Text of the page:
Saturday, April 30, 2016

Wanjiru and Kamais Take 5000 m Titles at 50th Oda Memorial Meet

by Brett Larner

Japan-based Kenyans Rosemary Wanjiru (Team Starts) and Paul Kamais (Team Chugoku Denryoku) scored tight wins to take the Grand Prix 5000 m titles at the 50th Oda Memorial Track and Field Meet at Hiroshima's Edion Stadium on Saturday.  Wanjiru, a graduate of Aomori Yamada H.S., led start to finish in the women's race, taking it out at 15:20 pace and closing in 2:58 to beat teammate Grace Kimanzi by just over a second.  Yuka Ando (Suzuki Hamamatsu AC), already the fastest Japanese woman so far this year for 10000 m, delivered the fastest 5000 m, 15:37.21, to take the top Japanese spot in 5th.

Kamais, a brand-new graduate of Hiroshima's local National High School Boys Ekiden course record-setter Sera H.S., alternated the lead with two-time World Championships 10000 m bronze medalist Paul Tanui (Team Kyudenko) throughout the men's race before closing in 2:33 for the win.  Shuho Dairokuno (Team Asahi Kasei) was the top Japanese finisher in 13:31.56 for 5th, his teammate Takashi Ichida knocking a second off his PB to take 7th in 13:35.19.  Asahi Kasei's Tetsuya Yoroizaka, all-time Japanese #2 for both 5000 m and 10000 m last year, was only 10th in 13:49.60.

Sera's Hibiki Onishi topped the West Japan Junior Women's 3000 m, part of a group of four that kicked past leader Nagisa Shimotabira (Kobayashi H.S.) on the last lap and outrunning Tomomi Musembi Takamatsu (Osaka Kunei Joshi Gakuin H.S.), younger sister of the Nike Oregon Project's Nozomi Musembi Takamatsu, for the win in 9:22.60.

50th Oda Memorial Track and Field Meet
Edion Stadium, Hiroshima, 4/29/16
click here for complete results

Women's Grand Prix 5000 m
1. Rosemary Monica Wanjiru (Kenya/Starts) - 15:15.14
2. Grace Kimanzi (Kenya/Starts) - 15:16.44
3. Felista Wanjugu (Kenya/Universal Entertainment) - 15:19.47
4. Ann Karindi (Kenya/Toyota Jidoshokki) - 15:23.80
5. Yuka Ando (Suzuki Hamamatsu AC) - 15:37.21
6. Moeno Nakamura (Universal Entertainment) - 15:37.93
7. Sakie Arai (Osaka Gakuin Univ.) - 15:43.13
8. Risa Kikuchi (Hitachi) - 15:44.37
9. Tomoka Kimura (Universal Entertainment) - 15:44.61
10. Mao Kiyota (Suzuki Hamamatsu AC) - 15:47.47

Men's Grand Prix 5000 m
1. Paul Kamais (Kenya/Chugoku Denryoku) - 13:24.06
2. Paul Tanui (Kenya/Kyudenko) - 13:25.28
3. Teressa Nyakola (Ethiopia/Mazda) - 13:26.41
4. Charles Ndirangu (Kenya/JFE Steel) - 13:30.47
5. Shuho Dairokuno (Asahi Kasei) - 13:31.56
6. Yuichiro Ueno (DeNA) - 13:34.52
7. Takashi Ichida (Asahi Kasei) - 13:35.19 - PB
8. Hideyuki Tanaka (Toyota) - 13:36.08
9. Hiram Ngatia (Kenya/Toyota) - 13:42.67
10. Tetsuya Yoroizaka (Asahi Kasei) - 13:49.60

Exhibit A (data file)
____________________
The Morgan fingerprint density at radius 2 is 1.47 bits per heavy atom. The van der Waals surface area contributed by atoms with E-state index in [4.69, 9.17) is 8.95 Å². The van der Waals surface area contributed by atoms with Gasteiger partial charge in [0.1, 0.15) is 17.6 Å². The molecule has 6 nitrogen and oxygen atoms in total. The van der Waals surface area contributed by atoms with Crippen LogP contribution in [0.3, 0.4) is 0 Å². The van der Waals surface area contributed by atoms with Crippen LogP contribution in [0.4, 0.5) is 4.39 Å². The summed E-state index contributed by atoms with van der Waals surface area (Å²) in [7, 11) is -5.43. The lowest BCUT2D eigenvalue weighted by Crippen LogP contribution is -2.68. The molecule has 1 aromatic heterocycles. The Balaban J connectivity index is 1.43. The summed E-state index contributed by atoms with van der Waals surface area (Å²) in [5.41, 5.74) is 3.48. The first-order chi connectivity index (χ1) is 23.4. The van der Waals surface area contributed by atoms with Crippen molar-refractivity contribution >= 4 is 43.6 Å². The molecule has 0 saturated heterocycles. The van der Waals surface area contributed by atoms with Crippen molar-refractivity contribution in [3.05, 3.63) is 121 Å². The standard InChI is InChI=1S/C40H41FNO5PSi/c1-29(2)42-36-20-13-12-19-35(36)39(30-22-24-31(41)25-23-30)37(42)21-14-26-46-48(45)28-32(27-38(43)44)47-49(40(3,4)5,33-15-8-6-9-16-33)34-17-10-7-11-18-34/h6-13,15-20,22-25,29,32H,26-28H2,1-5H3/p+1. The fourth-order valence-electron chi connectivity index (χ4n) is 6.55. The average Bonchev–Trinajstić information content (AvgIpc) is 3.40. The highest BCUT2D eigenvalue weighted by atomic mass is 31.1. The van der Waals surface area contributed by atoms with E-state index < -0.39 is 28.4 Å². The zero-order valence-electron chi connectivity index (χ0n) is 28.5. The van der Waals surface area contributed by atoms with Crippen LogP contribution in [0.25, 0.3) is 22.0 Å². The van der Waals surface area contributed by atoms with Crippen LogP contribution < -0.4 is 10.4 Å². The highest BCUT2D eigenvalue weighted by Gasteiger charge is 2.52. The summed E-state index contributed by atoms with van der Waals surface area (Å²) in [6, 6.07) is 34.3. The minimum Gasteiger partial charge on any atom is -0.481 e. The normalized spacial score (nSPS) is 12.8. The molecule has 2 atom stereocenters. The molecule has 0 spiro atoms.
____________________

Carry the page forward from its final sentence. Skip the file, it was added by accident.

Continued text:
West Japan Junior Women's 3000 m
1. Hibiki Onishi (Sera H.S.) - 9:22.60
2. Tomomi Musembi Takamatsu (Osaka Kunei Joshi Gakuin H.S.) - 9:26.01
3. Kyoka Kudo (Oita Nishi H.S.) - 9:26.48
4. Tsuzumi Terao (Yamada H.S.) - 9:26.76
5. Nagisa Shimotabira (Kobayashi H.S.) - 9:30.71

© 2016 Brett Larner
all rights reserved

Thursday, April 28, 2016

An Update on Eastern European Women in Japan

by Brett Larner

The 4th-place finish by Volha Mazuronak of Belarus at last weekend's London Marathon turned heads around the world.  Her time of 2:23:54 may become a national record pending the annulment of times run by Belarussian Alexsandra Duliba following January's announcement of Duliba's suspension on biological passport violations.  New York Road Runners professional athlete consultant David Monti was quick to point out Mazuronak's splits, a 1:13:19 first half, 1:10:35 second half and 7:08 for the final 2.195 km split from 40 km to the finish, the fastest closing split in the London women's field and on a par with or better than the 6th through 10th-place men there.  Mara Yamauchi, the second-fastest British woman ever in the marathon, wrote an analysis noting the similarity between Mazuronak's splits and those in a 2012 JRN analysis of performances by Eastern European women represented by Russian Andrey Baranov and his Spartanik agency.

Baranov also represented Duliba, who recorded the following performance, facing possible annulment, at the 2014 Boston Marathon:

Aleksandra Duliba/BLR - 6th, 2014 Boston Marathon - 2:21:29
1st half: 1:10:15
2nd half: 1:11:14
last 2.195km: 7:17 (2nd-fastest in field behind only suspended doper Rita Jeptoo)

Below is an update to JRN's 2012 post with other performances by Eastern European Baranov athletes in major Japanese marathons since 2012.  As noted, all but one, the slowest one, have been annulled due to biological passport suspensions.  Mazuronak's second half and closing split were truly remarkable in that they beat those in every performance below.  Coincidentally, she is also represented by Baranov.

Mariya Konovalova/RUS (age 40) - 2nd, 2015 Nagoya Women's Marathon - 2:22:27 (annulled)
1st half: 1:11:08
2nd half: 1:11:19
last 2.195 km: 7:22 (2nd-fastest in field behind only Japanese collegiate NR holder Sairi Maeda)

Tetiana Gamera/UKR - 1st, 2015 Osaka Women's Marathon - 2:22:09 (annulled)
1st half: 1:11:15
2nd half: 1:10:54
last 2.195 km: 7:18 (fastest in field)

Mariya Konovalova/RUS - 1st, 2014 Nagoya Women's Marathon - 2:23:43 (annulled)
1st half: 1:12:34
2nd half: 1:11:09
last 2.195 km: 7:13 (fastest in field)